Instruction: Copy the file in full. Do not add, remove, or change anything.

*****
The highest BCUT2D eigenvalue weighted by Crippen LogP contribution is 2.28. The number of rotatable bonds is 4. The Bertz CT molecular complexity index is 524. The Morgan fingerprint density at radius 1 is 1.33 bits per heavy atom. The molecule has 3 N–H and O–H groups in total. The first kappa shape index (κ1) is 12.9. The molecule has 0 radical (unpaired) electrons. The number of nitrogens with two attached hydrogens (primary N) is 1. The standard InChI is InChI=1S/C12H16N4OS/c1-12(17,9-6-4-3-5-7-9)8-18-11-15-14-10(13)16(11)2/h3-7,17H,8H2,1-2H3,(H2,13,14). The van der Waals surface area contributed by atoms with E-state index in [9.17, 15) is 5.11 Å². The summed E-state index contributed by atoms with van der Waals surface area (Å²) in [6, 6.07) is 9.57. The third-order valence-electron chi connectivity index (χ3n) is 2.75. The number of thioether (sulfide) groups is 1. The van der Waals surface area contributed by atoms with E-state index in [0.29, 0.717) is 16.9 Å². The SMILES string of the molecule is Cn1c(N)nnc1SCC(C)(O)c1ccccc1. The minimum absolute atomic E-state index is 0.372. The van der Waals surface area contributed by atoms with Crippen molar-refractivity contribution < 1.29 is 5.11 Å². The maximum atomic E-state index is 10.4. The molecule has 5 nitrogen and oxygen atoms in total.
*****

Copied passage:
The highest BCUT2D eigenvalue weighted by Crippen LogP contribution is 2.28. The number of rotatable bonds is 4. The Bertz CT molecular complexity index is 524. The Morgan fingerprint density at radius 1 is 1.33 bits per heavy atom. The molecule has 3 N–H and O–H groups in total. The first kappa shape index (κ1) is 12.9. The molecule has 0 radical (unpaired) electrons. The number of nitrogens with two attached hydrogens (primary N) is 1. The standard InChI is InChI=1S/C12H16N4OS/c1-12(17,9-6-4-3-5-7-9)8-18-11-15-14-10(13)16(11)2/h3-7,17H,8H2,1-2H3,(H2,13,14). The van der Waals surface area contributed by atoms with E-state index in [9.17, 15) is 5.11 Å². The summed E-state index contributed by atoms with van der Waals surface area (Å²) in [6, 6.07) is 9.57. The third-order valence-electron chi connectivity index (χ3n) is 2.75. The number of thioether (sulfide) groups is 1. The van der Waals surface area contributed by atoms with E-state index in [0.29, 0.717) is 16.9 Å². The SMILES string of the molecule is Cn1c(N)nnc1SCC(C)(O)c1ccccc1. The minimum absolute atomic E-state index is 0.372. The van der Waals surface area contributed by atoms with Crippen molar-refractivity contribution < 1.29 is 5.11 Å². The maximum atomic E-state index is 10.4. The molecule has 5 nitrogen and oxygen atoms in total.